That’s the theoretical angle I know before the game, but I can also calculate my chances with my opening hand. This is the calculation for drawing Fires by turn 4 on the draw if my opening hand doesn’t have it, and I don’t have Shimmer or any way to look at extra cards:
So in this example, there are 53 cards remaining in my deck, because I already drew 7 for my opening hand. The number of successes is 4 since 4 Fires of Invention. I have 4 draws on the draw (and 3 on the play) towards Fires and I just need 1 so X=1. I get 27.6% on the draw, and 21.4% on the play so I’m only likely to draw Fires in that spot in roughly 1 in 3.5 games on the draw, and 1 in 5 on the play (now that we’re in a game and know which one, we don’t need to average). This means that without being able to look at extra cards, I’m pretty unlikely to draw Fires in either case – so if my deck isn’t all that capable of winning without Fires and doesn’t have much draw manipulation (neither of these applies to actual Fires decks, this is just an example), I should almost always mulligan – mulliganning gives me a new 40% chance to find Fires.
If I have Shimmer of Possibility in my opening hand, however, I can raise the sample size above by 3 so 53/4/7 or 6 on the play/1. I am now 44.3%/39.1% to find Fires on play/draw, assuming my Shimmer doesn’t hit other draw manipulation to ‘keep going’. With these numbers, it’s pretty clear that if I have Shimmer and my hand is reasonable apart from not having Fires, I probably should not try to mull to Fires, even if my deck can’t win without it – my chance of drawing it is lower on the draw with a new hand, and about the same on the play, but I’m just a card down.
The effects of play/draw and draw manipulation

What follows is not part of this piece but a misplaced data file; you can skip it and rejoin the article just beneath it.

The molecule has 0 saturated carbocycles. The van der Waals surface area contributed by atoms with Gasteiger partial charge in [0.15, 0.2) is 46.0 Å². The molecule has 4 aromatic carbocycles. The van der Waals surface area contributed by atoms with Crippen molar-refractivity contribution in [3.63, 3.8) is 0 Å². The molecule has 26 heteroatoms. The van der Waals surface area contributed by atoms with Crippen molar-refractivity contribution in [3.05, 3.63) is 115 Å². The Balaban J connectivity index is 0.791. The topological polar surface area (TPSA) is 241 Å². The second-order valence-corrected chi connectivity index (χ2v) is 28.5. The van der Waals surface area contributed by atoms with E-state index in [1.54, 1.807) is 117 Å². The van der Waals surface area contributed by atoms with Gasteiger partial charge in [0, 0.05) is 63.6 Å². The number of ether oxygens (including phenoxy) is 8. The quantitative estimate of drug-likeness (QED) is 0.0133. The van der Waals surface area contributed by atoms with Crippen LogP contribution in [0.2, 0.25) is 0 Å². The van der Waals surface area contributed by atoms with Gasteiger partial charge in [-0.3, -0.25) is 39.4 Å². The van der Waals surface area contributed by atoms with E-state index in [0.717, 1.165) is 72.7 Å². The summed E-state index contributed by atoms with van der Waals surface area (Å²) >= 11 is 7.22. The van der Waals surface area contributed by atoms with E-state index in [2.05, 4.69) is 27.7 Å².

Draw manipulation usually means card draw or scries, but any way to look at extra cards impacts our %s. If we have cheap draw manipulation in our deck, our chances of drawing the cards we need improve dramatically and therefore the range of hands we can keep improves. We can see the effect a card like Opt has on our opener because if we have a two-land opener and are looking for a third land, Opt increases our sample size by 2, assuming we can cast it before turn three – we can bottom off the scry if we don’t see a land so that’s one more card we look at, and then we have the draw.
Let’s look at that scenario I just mentioned:
So first, here’s the calculation for our chances to draw a third land in our 24 land deck; as you can see, the numbers have changed quite a bit!
Population Size: Because we’ve seen our 7-card opener in this example, we subtract 7 from our population size as the opener is no longer part of the pool, so 60-7 = 53 remaining cards.
Number of successes in population: Our hand has two lands in it, so there are only 24-2 = 22 remaining in the pool.
Sample Size: We’re looking at on the play in this example (just remember to add 1 if you want to see draw), so we get 2 additional draw steps before turn 3.
Number of successes in sample: We’re just calculating for one more land, so 1.
As you can see, on the play, we’re 66.2% or roughly 2/3 to hit that third land, so we won’t hit in 1 in 3 games – those are reasonable odds, but really not the greatest. Keeping a two lander with no draw manipulation is usually a pretty serious gamble in a deck with only 24 because often it’s not just one land we’re looking for even. I’ll show a slightly different example later, where we’ll want to hit two lands by turn 4, and our chances of doing that are only 37%. On the draw, the chances rise to 80.8% for one land, and 55% for two, so this is much safer.
With Opt, we can raise the sample size by 2, as I explained before, so on the play the sample size becomes 4, and on the draw it becomes 5. If we run through the same calculation again, that gives us 89.3% on the play and 94.1% on the draw – we’re a full 23% higher on the play and 13% on the draw. That really is a dramatic difference on the play – two land keeps on the play are usually borderline, but Opt makes those immediately great.